Supply chain management ensures a smooth and efficient flow from raw materials to finished goods, into the hands of the consumers. It is a concept which has increasingly replaced traditional, fragmented management approaches to buying storing and moving goods. Supply chains exist in both the service and manufacturing organizations, although the complexity of the chain may vary greatly from industry to industry and from firm to firm. It aims to integrate activities across the entire merchandise flow, to achieve quick response in supplying products and services to customers who need them. By doing this, production time can be set as close to selling period, achieving better prediction of selling targets.
Figure illustrates the flow of materials right from the stage of procurement till they reach the retail store as finished products. This is the flow of goods. On the other hand the information on products purchased by the consumer flows back from the retail store to the various intermediaries to aid creation of the right product. This is the flow of information.
It is difficult to put down the value of the supply chain industry. The estimated market size for supply chain globally includes aspects like trucking warehousing inventory costs transaction costs and administration costs for the values of key elements.
The need for supply chain management
Not long ago, retail stores existed to cater to the needs of local markets. When one needed bread and eggs, one visited the local grocery store. To buy garments one simply either bought fabric and had it tailored or bought what has available in the market. Buying for the retail organization was a much simpler task then. It meant dealing with a few products and a limited number of suppliers. What existed to that time was a simple supply chain as illustrated. Managing this was fairly simple and easy for the retailer
However as market expanded and the retailer’s business grew, the number of products that were offered by the retailer also increased. While the number of suppliers increased there as also an increased pressure on margins. Retailers needed to think of ways of cutting costs. In order to be able to cut down on cost it was necessary to integrate the complete supply chain.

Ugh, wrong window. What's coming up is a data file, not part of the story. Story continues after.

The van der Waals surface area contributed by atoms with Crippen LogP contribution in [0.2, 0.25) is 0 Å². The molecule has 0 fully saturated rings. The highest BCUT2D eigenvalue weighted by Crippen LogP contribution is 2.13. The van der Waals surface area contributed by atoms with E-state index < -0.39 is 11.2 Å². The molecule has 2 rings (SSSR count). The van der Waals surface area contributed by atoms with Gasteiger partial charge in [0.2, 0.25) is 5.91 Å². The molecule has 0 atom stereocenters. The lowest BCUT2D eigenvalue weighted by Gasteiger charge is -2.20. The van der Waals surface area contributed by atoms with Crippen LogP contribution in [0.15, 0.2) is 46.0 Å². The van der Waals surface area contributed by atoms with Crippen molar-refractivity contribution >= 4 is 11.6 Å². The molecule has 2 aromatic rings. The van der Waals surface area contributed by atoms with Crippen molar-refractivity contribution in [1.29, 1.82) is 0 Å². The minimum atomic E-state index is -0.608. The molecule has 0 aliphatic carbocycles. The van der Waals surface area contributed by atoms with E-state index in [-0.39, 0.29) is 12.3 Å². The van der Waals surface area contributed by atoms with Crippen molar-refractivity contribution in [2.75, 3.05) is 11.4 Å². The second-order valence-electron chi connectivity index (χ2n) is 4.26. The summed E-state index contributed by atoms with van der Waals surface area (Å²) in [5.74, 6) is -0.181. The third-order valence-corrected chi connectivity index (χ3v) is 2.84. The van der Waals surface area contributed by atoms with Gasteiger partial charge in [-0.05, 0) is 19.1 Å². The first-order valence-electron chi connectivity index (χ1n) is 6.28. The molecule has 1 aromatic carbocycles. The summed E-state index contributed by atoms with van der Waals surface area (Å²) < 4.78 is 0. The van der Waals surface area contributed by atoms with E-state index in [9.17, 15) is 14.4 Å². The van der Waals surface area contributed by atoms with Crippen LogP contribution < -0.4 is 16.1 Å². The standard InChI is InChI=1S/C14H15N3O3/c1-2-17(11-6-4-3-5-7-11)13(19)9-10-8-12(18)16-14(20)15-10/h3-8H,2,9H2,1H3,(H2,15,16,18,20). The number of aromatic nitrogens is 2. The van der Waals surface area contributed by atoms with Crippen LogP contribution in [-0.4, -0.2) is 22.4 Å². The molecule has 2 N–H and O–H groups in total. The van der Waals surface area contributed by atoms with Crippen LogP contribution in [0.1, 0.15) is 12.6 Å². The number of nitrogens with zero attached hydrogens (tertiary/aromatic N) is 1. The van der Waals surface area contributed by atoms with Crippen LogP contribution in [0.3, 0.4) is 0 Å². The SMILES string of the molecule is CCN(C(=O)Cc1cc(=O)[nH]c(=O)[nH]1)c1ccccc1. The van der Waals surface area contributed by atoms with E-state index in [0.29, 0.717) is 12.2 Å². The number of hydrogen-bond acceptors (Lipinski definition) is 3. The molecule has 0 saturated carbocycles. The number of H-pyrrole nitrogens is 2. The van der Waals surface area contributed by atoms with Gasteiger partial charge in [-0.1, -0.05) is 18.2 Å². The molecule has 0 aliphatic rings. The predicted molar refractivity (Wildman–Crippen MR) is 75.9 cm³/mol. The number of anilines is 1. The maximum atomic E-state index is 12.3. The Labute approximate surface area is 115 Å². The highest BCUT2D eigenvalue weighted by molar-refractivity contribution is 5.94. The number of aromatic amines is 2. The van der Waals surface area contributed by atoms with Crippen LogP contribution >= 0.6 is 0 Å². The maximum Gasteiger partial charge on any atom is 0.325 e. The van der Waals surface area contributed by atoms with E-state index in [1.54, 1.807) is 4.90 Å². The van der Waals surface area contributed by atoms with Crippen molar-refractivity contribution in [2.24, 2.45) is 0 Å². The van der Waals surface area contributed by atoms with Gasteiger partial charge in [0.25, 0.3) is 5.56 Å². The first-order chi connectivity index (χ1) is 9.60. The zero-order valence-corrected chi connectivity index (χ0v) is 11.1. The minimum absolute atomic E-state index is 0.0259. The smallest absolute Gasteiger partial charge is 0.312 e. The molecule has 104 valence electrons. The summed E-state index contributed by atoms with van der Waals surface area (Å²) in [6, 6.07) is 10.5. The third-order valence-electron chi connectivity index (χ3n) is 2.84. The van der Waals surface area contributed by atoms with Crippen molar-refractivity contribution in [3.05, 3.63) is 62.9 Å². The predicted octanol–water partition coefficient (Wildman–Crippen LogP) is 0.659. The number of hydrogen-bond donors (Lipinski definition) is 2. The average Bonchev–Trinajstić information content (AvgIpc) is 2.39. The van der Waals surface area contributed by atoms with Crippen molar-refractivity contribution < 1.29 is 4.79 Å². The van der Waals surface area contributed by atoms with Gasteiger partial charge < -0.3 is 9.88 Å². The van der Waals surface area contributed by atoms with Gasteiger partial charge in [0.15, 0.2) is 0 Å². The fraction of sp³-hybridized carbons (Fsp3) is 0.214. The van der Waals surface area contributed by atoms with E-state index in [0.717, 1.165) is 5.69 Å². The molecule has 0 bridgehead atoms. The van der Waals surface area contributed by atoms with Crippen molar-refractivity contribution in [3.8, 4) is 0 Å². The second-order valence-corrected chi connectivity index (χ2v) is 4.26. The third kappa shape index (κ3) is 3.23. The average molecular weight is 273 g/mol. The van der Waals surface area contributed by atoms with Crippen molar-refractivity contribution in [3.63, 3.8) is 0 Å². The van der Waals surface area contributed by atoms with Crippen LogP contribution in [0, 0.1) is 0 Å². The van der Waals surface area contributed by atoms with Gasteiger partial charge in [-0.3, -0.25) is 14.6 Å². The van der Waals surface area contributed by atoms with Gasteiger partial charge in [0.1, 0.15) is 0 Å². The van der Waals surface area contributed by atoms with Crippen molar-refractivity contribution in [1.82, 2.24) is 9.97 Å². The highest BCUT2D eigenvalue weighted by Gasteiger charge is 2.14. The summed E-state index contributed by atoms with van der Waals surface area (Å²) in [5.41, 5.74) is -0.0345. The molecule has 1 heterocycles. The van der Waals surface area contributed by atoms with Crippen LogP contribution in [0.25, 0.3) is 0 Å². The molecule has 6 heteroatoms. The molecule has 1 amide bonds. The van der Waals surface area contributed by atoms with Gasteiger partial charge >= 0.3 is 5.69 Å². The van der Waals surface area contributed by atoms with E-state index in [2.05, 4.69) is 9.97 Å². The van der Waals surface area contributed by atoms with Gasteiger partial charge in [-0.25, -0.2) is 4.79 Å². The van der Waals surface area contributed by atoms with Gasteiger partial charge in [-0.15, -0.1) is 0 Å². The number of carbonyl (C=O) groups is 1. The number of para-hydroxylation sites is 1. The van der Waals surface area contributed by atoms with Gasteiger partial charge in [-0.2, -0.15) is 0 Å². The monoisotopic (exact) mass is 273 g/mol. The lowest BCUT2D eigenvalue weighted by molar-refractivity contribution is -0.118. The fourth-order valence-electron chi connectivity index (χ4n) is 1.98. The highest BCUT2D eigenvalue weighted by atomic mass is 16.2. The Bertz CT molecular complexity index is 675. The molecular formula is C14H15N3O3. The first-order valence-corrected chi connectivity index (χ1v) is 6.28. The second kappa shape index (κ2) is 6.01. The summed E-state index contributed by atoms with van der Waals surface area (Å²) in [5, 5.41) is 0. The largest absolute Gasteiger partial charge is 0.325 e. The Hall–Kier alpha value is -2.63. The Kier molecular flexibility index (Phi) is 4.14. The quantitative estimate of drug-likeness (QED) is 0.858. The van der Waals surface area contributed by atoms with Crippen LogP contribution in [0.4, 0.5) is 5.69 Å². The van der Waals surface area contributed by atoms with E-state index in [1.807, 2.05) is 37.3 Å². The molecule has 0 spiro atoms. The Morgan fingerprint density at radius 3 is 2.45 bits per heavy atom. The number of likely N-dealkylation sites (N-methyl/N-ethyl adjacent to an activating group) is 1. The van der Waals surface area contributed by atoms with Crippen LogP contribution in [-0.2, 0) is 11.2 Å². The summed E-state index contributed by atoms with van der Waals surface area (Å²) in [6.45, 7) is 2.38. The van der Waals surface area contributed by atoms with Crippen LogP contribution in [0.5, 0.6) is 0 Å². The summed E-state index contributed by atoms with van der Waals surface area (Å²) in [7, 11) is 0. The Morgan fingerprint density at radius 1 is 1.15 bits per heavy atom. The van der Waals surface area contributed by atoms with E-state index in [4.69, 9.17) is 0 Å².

Supply chain management today, links demand management, resource management and supply management and hence plays an import role in retailing.
Today, retailers operate in a dynamic world. Customers’ buying habits are constantly changing and competitors are continually adding and improving their product offerings. Demand changes mean a shorter life cycle for the company’s products and inventory. The cost of holding inventory may restrict the company from providing a reasonably priced product as funds are tied up in inventory. The number of suppliers to an organization may vary from a few hundred thousands depending on the range of products offered to the consumer. Sourcing vendor management and logistics play a major role the right product to the right place at the right time and in the right condition.
The second reason for supply chain management becoming crucial partially is the increased national and international competition. Customers have multiple sources from which to choose to satisfy demand; locating the product throughout the distribution channel for maximum customer accessibility at a minimum cost becomes crucial.
A third reason for the shift in emphasis to the supply chain is the increasing pressures on the profit margins earned. Companies are becoming aware that they need to look at the whole picture and not at the functional excellence of individual departments alone.
Lastly it is a technology driven world today. Advances in technology enable companies to know sales, inventory and production data across various locations, not only within the country but also internationally. Information is the key enabler of supply chain management. Table summarizes the process related challenges in the supply chain, as listed out by Kurt Salmon associates and listed in the Global Commerce Initiative Recommended Guidelines Collaborative Planning Forecasting and Replenishment (CPFR) version 2.0 s approved by the Voluntary Inter-industry commerce Standards (VICS) Association June 2002.